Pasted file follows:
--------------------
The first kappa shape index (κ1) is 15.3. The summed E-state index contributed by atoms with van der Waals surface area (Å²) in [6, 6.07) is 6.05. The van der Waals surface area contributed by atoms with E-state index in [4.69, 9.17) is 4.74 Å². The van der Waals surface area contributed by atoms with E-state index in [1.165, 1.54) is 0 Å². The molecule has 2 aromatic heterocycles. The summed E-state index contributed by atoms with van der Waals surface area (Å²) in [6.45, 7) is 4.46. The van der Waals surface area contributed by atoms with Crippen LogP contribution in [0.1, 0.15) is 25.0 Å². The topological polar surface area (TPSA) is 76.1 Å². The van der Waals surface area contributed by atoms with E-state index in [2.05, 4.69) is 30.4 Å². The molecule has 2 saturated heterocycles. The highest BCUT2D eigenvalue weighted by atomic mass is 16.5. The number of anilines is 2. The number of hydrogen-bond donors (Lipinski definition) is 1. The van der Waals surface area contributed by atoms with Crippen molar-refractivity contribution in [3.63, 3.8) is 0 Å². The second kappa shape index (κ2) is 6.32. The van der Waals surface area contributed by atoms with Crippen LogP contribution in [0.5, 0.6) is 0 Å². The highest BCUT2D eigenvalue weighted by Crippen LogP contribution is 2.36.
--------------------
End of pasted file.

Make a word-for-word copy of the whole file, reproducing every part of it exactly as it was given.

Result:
The first kappa shape index (κ1) is 15.3. The summed E-state index contributed by atoms with van der Waals surface area (Å²) in [6, 6.07) is 6.05. The van der Waals surface area contributed by atoms with E-state index in [4.69, 9.17) is 4.74 Å². The van der Waals surface area contributed by atoms with E-state index in [1.165, 1.54) is 0 Å². The molecule has 2 aromatic heterocycles. The summed E-state index contributed by atoms with van der Waals surface area (Å²) in [6.45, 7) is 4.46. The van der Waals surface area contributed by atoms with Crippen LogP contribution in [0.1, 0.15) is 25.0 Å². The topological polar surface area (TPSA) is 76.1 Å². The van der Waals surface area contributed by atoms with E-state index in [2.05, 4.69) is 30.4 Å². The molecule has 2 saturated heterocycles. The highest BCUT2D eigenvalue weighted by atomic mass is 16.5. The number of anilines is 2. The number of hydrogen-bond donors (Lipinski definition) is 1. The van der Waals surface area contributed by atoms with Crippen molar-refractivity contribution in [3.63, 3.8) is 0 Å². The second kappa shape index (κ2) is 6.32. The van der Waals surface area contributed by atoms with Crippen LogP contribution in [0.5, 0.6) is 0 Å². The highest BCUT2D eigenvalue weighted by Crippen LogP contribution is 2.36.